Fast forward to when they eventually immigrated to Canada with nothing. The rumors of all Sicilians being mafia meant that my grandfather was rejected from job after job because Sicilians supposedly would steal and cheat. Despite being white, he reminds me that he was subjected to a discrimination he couldn’t hide with his thick accent and heritage that he couldn’t change. Eventually, my grandfather started one of the first pizzerias in Toronto, Ontario and went on to have a chain of 13 restaurants. My grandmother started by working in a factory sewing undergarments and subjected to that same prejudice due to her background.  They worked tirelessly to provide for their family.

This story isn’t so different from that of so many other immigrants that came to America to seek opportunity. When you look at me, on the surface you’ll see a white girl with a BMW that went to private school for most of her life. But I am so unbelievably proud of where I come from, and it is something that I think about every single day. I am also unbelievably grateful and aware of all the opportunities that I’ve been offered due to the hard work of my family.

But when you ask me if “I have mafia connections,” you’re discrediting all the years of hard honest work and suffering that my family has overcome. When you ask if “I have mafia connections,” you’re asking me if my family has killed, broken the law, taken from innocent people, and engaged in what I would consider targeted terrorist activity, to get to where I am.  And it hurts.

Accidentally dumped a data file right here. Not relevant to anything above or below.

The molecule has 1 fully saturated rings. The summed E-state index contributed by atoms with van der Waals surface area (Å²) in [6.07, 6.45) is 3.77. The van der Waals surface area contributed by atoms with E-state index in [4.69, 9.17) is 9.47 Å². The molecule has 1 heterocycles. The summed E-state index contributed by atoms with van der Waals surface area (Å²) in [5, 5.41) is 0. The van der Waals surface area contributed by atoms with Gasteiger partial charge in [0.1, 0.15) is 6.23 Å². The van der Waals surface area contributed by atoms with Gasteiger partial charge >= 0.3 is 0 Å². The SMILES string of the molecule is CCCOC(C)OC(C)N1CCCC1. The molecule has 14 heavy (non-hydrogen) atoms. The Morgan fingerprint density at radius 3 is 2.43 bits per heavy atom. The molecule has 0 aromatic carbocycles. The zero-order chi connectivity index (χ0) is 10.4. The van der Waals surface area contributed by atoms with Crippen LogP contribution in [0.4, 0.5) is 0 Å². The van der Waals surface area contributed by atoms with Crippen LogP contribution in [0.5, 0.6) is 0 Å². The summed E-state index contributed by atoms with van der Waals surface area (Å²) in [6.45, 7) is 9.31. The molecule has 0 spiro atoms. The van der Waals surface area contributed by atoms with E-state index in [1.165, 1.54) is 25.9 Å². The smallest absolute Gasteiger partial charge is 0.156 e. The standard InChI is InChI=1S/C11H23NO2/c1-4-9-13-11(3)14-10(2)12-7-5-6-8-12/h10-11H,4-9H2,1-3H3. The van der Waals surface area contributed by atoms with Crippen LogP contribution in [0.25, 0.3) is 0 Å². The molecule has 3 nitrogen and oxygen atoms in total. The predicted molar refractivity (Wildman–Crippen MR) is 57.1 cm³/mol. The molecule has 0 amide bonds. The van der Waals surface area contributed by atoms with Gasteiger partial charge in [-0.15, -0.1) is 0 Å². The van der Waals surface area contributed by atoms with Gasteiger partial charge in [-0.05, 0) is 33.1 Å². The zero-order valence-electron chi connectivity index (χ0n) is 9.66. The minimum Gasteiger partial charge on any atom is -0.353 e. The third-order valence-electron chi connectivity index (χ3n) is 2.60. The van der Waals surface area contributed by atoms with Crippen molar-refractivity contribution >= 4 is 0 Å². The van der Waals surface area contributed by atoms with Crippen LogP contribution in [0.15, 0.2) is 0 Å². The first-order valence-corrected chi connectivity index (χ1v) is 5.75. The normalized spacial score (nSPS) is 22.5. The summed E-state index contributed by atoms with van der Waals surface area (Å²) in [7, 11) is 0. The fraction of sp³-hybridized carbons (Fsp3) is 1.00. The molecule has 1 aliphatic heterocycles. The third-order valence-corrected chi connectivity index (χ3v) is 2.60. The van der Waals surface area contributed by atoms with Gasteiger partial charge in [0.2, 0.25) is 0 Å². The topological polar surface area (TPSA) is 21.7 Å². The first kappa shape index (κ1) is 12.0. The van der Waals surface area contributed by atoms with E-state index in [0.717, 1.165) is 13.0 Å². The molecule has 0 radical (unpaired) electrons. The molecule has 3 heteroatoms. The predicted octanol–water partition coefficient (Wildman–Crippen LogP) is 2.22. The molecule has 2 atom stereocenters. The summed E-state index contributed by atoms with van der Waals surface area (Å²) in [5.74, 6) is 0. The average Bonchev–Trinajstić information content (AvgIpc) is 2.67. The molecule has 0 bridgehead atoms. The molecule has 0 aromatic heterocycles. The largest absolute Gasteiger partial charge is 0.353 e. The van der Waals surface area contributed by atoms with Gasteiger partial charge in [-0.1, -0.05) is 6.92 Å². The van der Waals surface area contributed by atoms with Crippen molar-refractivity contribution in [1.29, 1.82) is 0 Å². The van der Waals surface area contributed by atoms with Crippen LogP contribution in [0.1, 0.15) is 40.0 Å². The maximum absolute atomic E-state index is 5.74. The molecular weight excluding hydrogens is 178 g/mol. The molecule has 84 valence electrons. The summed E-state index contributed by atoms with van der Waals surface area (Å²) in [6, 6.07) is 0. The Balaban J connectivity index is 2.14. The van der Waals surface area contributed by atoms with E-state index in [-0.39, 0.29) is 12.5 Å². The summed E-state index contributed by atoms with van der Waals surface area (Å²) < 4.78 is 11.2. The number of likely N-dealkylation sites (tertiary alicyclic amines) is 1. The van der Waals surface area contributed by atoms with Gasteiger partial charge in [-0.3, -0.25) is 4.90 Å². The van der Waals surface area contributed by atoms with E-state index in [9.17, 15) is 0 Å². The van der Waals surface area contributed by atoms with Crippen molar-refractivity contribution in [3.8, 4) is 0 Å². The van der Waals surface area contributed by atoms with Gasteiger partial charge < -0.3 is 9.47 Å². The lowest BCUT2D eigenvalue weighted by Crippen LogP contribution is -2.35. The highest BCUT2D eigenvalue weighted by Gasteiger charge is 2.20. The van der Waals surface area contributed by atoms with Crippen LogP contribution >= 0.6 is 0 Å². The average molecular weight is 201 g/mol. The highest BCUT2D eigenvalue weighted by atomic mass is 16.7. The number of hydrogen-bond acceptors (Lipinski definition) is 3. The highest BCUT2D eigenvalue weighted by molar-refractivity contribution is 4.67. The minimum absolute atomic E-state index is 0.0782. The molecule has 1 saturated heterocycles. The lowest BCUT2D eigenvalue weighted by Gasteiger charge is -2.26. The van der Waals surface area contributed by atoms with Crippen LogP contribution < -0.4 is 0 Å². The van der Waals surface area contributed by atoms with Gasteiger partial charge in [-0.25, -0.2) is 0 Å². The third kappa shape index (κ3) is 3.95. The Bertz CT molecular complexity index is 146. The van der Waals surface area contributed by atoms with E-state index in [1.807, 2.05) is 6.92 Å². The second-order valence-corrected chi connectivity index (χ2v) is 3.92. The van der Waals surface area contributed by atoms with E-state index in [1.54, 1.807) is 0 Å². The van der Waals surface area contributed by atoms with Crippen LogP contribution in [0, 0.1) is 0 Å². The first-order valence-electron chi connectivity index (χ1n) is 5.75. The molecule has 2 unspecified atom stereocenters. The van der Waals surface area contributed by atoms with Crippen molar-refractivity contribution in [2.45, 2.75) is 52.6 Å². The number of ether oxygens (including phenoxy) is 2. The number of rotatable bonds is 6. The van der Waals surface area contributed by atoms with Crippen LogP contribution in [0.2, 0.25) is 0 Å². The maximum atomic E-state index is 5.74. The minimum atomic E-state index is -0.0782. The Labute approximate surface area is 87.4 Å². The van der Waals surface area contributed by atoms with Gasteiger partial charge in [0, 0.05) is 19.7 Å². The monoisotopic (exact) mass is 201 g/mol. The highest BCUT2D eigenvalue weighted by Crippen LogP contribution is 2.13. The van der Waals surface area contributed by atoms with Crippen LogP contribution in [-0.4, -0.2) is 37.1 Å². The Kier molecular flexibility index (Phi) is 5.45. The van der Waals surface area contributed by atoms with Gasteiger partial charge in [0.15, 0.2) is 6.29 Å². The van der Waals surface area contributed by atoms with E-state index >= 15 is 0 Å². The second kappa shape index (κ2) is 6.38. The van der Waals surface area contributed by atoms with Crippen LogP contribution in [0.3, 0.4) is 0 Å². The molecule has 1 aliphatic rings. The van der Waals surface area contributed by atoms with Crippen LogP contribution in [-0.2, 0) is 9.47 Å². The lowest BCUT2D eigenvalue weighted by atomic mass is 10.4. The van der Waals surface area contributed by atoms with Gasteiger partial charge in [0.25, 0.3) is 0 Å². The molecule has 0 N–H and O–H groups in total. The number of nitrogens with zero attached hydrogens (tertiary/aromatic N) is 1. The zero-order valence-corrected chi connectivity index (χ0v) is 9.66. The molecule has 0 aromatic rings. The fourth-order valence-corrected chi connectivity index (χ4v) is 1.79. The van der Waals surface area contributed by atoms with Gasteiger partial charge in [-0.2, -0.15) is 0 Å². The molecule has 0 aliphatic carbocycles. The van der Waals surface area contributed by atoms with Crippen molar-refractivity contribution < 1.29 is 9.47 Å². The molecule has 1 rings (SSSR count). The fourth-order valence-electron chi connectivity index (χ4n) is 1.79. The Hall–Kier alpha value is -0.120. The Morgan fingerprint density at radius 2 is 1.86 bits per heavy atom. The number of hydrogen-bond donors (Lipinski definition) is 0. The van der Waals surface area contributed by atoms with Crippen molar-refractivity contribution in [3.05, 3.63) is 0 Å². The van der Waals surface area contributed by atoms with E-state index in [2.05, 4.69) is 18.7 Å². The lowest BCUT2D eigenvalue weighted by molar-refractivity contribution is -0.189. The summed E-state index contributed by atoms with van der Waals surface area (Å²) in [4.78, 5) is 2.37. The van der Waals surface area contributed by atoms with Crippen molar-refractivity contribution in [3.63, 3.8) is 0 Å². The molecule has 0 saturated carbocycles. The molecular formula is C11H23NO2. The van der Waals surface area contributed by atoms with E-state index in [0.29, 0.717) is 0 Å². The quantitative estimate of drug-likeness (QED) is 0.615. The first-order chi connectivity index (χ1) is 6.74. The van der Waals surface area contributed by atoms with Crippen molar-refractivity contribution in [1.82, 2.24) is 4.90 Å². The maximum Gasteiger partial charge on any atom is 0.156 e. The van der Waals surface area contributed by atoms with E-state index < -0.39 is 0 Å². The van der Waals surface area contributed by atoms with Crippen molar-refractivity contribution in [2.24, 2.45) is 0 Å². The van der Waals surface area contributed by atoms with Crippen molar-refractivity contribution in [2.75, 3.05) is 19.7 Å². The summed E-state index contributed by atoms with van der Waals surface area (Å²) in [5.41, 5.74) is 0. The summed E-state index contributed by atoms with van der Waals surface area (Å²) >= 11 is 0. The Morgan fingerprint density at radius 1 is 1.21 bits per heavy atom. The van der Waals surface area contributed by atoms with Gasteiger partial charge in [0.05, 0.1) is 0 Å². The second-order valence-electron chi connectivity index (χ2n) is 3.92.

It hurts that an island that dates back to 12,000 BC, that has a unique language, where the art of comedy was born, home of Luigi Pirandello and other Noble Laureates, and of course, where Cannoli were invented; is discredited by summing it up with “the mafia.”

It hurts that I don’t feel comfortable telling strangers, “hey that’s offensive. It’s ignorant. It’s untrue.” The reality is that in general, when we make jokes we need to consider where that joke comes from. Just like there are drug cartels in Mexico, there is Mafia in Sicily. I’m not arguing that the Sicilian Mafia doesn’t exist. As my Mexican friends have told me, it exists but they don’t let it define their rich culture. Mafia in Sicily exists, but it is a small part of the island and not something that really affects you unless you’re involved.

It hurts that some of the most progressive people I know have made these comments without even considering what they might be saying. If we’re all working towards equality and respect for each other’s cultures, why do we allow some cultures to have a “sensitivity” precedent over others?

Lastly, I want to comment that  if you’re reading this and have asked me this question before, this isn’t being written to make you feel guilty, or to garner an apology. I know that you weren’t trying to be hurtful. And maybe had I said something before, you would know that it hurt. This is being written because I have been silent long enough. This is being written to educate you and ask you to think about how your comments and questions can affect others.

For many people, including me, my Sicilian culture is one of my strongest identities. When you joke about someone’s culture, whether it be to ask something as small as to ask an Irish person if their entire diet consists of potatoes, or as big as asking a Colombian if they run a cocaine ring – remember that it may be funny to you, but to someone else it may be a direct attack on their ancestry.

I’ll leave you with that, and don’t worry, a horse’s head won’t end up on your front porch :p (jk)



1 Comment

  1. Amanda
    November 3, 2017 / 1:27 pm

    Giulia, this was very thoughtfully, and beautifully written. I’m glad that you decided to post this even if it doesn’t fit with the “aesthetic” of your usual posts. It has been my favorite read thus far.